what he did worked for him but the concept and be adapted and tweaked to serve that particular filmmaker. Am I saying that everyone needs to copy his content and style? Definitely not! What I am saying is that what he did is not specific to him, most niche marketers do the same things he did. One resource that I've found that has a number of pretty good ideas is New Breed: The Workbook Project. They have articles and examples of indie filmmakers using alternative methods of marketing and distributing their works. The one underlying theme is that you've got to get your audience to participate your project in order to build it. This is basically what he did....we have to develop and educate our audiences in order to retain them. Hope this helps.

  • Justsaying | September 4, 2012 3:58 PM

    @ARCHANGEL2020, no. Tyler Perry developed his audience*** as I've said too and suggested we explore further so that both filmmakers and distributors looking to share more black films can use such strategies. But that doesn't answer my questions...

  • Archangel2020 | September 4, 2012 3:24 PM

    @JUST SAYING, The way I see it was a niche that he developed through his fan base he built through his stage plays. When his fans found out he was going to be doing movies, they were curious to see how they would turn out. Since they knew his stage work there was little resistance to seeing his movies. As I indicating to Andre, Filmmakers don't have to do the same genre movies as Tyler does.

    What I'm advocating is that filmmakers adapt some of his methods for building a fan base. Because without fans of our work, we're pretty much sunk. What Tyler has done in the past is keep in constant contact with his fans. The one play of his that I went to, he came out and talked to the audience and he had his people circulate in the audience to get their e-mail addresses so that he could keep them informed regarding his next project. Take into account this pre-dated Facebook and other social media. So basically what I'm advocating is developing a fan base and keeping them informed as to what projects you may have and also developing ways of reaching out to them on a regular basis.

    One thing we have to realize and capitalize on is that our world is full of niches. There are very few movies that appeal to everyone. We see that in TV these days. Cable networks are beating the Big Three because they've figured what their niche audiences are. Anyone who does not recognize that they have to deal with niche markets is just not being realistic in today's hyper-connected world. With the advent of smartphones able to access Twitter and Facebook can have an effect on how a movie performs. Word of mouth can make or break a movie. Our job is to make sure that we enough fans of our projects to spread the word.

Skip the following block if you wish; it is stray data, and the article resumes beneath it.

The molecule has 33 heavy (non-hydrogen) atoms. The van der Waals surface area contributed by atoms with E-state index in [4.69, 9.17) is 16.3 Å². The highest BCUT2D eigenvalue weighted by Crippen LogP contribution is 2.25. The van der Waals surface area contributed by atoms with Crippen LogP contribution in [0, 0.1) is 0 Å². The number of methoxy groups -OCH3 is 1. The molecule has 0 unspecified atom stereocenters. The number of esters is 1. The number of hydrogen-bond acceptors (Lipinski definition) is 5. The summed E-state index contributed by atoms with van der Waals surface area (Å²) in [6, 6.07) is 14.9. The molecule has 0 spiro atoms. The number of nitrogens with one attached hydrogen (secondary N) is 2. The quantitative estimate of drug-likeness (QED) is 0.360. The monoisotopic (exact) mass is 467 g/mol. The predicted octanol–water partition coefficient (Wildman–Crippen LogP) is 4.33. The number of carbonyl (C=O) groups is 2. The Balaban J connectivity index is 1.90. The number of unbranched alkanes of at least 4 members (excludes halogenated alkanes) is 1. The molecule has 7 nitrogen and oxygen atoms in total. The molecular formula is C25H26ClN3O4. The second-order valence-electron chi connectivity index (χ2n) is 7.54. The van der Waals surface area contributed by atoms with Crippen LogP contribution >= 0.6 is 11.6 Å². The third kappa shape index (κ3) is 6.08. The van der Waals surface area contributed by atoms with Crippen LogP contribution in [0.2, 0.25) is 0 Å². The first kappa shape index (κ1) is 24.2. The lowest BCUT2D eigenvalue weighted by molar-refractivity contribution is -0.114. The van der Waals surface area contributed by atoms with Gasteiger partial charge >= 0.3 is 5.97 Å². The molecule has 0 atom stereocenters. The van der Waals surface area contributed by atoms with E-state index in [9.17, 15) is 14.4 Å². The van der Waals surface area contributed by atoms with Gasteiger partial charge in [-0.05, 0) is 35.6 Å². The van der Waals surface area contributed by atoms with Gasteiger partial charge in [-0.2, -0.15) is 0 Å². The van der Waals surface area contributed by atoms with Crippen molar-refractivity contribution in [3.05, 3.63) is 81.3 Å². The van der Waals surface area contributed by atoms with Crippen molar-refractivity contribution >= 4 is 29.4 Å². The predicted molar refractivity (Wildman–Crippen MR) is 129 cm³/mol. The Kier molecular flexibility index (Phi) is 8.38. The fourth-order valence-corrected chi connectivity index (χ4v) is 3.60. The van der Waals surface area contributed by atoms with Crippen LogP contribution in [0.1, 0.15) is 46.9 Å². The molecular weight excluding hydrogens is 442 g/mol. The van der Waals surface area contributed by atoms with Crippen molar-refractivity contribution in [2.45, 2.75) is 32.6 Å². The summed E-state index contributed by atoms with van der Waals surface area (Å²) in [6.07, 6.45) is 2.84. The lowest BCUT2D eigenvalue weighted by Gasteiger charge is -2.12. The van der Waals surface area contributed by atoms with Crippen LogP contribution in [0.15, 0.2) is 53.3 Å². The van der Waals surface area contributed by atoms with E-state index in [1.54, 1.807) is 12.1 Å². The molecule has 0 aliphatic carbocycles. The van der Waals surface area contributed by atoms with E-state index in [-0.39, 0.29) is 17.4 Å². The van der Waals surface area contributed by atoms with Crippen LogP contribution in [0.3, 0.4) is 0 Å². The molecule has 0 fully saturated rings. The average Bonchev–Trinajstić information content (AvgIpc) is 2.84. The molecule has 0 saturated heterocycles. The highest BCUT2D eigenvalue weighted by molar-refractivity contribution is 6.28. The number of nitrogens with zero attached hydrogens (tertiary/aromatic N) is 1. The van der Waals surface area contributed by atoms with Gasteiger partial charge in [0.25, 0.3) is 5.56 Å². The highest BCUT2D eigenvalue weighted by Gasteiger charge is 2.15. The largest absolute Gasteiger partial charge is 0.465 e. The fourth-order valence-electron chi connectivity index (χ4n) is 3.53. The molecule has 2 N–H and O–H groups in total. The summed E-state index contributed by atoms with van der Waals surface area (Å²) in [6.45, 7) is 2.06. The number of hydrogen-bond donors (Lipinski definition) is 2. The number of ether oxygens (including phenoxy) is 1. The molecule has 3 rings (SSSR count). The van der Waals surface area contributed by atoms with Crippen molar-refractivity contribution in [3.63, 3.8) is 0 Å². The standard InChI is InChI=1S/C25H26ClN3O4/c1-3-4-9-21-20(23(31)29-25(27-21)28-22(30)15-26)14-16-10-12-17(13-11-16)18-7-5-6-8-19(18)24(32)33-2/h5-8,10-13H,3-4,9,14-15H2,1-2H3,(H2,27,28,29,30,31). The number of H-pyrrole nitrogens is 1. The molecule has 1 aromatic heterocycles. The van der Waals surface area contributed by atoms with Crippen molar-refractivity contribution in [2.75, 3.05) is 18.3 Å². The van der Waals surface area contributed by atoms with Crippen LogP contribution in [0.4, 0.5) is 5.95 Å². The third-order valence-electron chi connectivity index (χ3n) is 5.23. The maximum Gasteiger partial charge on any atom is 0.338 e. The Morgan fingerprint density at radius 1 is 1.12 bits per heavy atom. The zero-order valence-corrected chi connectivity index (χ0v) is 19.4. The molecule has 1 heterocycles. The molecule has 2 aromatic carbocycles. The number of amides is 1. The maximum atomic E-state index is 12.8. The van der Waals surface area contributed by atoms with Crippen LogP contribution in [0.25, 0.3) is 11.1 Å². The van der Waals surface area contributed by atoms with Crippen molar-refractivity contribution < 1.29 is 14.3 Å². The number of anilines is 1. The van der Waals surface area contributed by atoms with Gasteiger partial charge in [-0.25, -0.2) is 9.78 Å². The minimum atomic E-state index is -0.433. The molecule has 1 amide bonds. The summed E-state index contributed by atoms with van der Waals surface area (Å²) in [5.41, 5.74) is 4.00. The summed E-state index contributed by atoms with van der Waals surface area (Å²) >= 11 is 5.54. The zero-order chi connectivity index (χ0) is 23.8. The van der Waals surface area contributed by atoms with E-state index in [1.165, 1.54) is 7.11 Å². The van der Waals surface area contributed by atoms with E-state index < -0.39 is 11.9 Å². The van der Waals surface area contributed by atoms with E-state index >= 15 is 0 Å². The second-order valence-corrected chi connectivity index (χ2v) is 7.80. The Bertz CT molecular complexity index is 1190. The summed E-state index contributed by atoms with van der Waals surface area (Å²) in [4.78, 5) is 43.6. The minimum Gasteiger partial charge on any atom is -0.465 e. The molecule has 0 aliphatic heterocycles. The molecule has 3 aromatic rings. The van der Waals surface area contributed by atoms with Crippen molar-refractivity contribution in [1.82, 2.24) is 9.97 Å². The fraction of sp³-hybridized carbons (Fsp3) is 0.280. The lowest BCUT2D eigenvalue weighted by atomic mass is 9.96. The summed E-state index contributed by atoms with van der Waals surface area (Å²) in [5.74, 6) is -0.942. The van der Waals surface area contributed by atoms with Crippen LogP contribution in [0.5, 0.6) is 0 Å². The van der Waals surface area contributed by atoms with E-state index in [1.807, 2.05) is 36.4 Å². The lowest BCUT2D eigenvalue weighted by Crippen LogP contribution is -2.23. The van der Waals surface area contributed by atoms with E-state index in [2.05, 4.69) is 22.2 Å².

• CareyCarey | September 4, 2012 3:18 PM

    @Justsaying, the "niche" word IS OFF BASE. It's another attempt by Andre to relegate Tyler Perry to an afterthought. If Tyler's audience and products are a "niche" how would one define those outside his market?

  • Justsaying | September 4, 2012 1:59 PM

    @Andre Seewood, you said "Analyzing Tyler Perry's marketing, branding and his connection with the Black audience is good, but it will only take us so far- because even though Perry is successful, he is still only appealing to a specific "niche" within the Black audience-" analyzing any one thing will never take us all the way home... But will get us closer. I do have a question because I hear this a lot and I am quite confused. Others please weigh in... What "niche" within the black audience does Tyler Perry appeal to. Is this niche based on the type of people or the content that he produces? Something about that statement seems off to me... Help me to understand....

  • Orville | September 3, 2012 9:33 PM

    @Andre Seewood I agree that most black films don't get released overseas. However, Steve Harvey's film TLAM is doing very well in international markets. Think Like A Man has made over $4 million dollars overseas according to Box Office Mojo. TLAM made over $1 million in the UK and over $1 million in South Africa. TLAM also I am shocked made over $400,000 in the United Arab Emirates and it will be expanding to more international markets.

  • Archangel2020 | September 3, 2012 9:11 PM

    @Andre Seewood, I agree with you that Tyler Perry doesn't have the entire black audience in his hip pocket. I think there are some things to be learned from him and incorporated along with other methods. We agree that we need alternative methods of exhibition and distribution to get our projects seen. That's why I read blogs such as this and New Breed: Workbook Project to get ideas in that regard. There is an urgent need to develop alternative methods to better our situation and get projects to the public to be seen. It is absolutely necessary that we develop systems of monetization for film projects in order to progress from where we are now. Once we do those things we won't be at the mercy of the Hollywood financing, distribution, exhibition system.

  • Andre Seewood | September 3, 2012 8:47 PM